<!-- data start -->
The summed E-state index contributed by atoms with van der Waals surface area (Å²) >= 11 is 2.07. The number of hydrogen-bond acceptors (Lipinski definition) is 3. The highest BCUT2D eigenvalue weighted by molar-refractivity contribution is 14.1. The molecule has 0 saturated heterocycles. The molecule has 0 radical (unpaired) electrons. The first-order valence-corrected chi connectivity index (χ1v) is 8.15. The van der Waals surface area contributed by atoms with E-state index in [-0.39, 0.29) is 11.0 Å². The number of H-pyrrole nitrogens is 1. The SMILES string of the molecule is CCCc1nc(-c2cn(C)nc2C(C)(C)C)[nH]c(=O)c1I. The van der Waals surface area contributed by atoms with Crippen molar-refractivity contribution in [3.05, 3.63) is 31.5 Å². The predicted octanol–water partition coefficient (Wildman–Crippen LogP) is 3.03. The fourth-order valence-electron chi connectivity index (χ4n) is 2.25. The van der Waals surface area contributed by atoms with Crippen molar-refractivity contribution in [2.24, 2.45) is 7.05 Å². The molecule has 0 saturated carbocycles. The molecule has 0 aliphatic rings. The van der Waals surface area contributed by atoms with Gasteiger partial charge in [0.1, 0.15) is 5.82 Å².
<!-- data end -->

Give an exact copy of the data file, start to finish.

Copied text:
The summed E-state index contributed by atoms with van der Waals surface area (Å²) >= 11 is 2.07. The number of hydrogen-bond acceptors (Lipinski definition) is 3. The highest BCUT2D eigenvalue weighted by molar-refractivity contribution is 14.1. The molecule has 0 saturated heterocycles. The molecule has 0 radical (unpaired) electrons. The first-order valence-corrected chi connectivity index (χ1v) is 8.15. The van der Waals surface area contributed by atoms with E-state index in [-0.39, 0.29) is 11.0 Å². The number of H-pyrrole nitrogens is 1. The SMILES string of the molecule is CCCc1nc(-c2cn(C)nc2C(C)(C)C)[nH]c(=O)c1I. The van der Waals surface area contributed by atoms with Crippen molar-refractivity contribution in [3.05, 3.63) is 31.5 Å². The predicted octanol–water partition coefficient (Wildman–Crippen LogP) is 3.03. The fourth-order valence-electron chi connectivity index (χ4n) is 2.25. The van der Waals surface area contributed by atoms with Crippen molar-refractivity contribution in [2.24, 2.45) is 7.05 Å². The molecule has 0 saturated carbocycles. The molecule has 0 aliphatic rings. The van der Waals surface area contributed by atoms with Gasteiger partial charge in [0.1, 0.15) is 5.82 Å².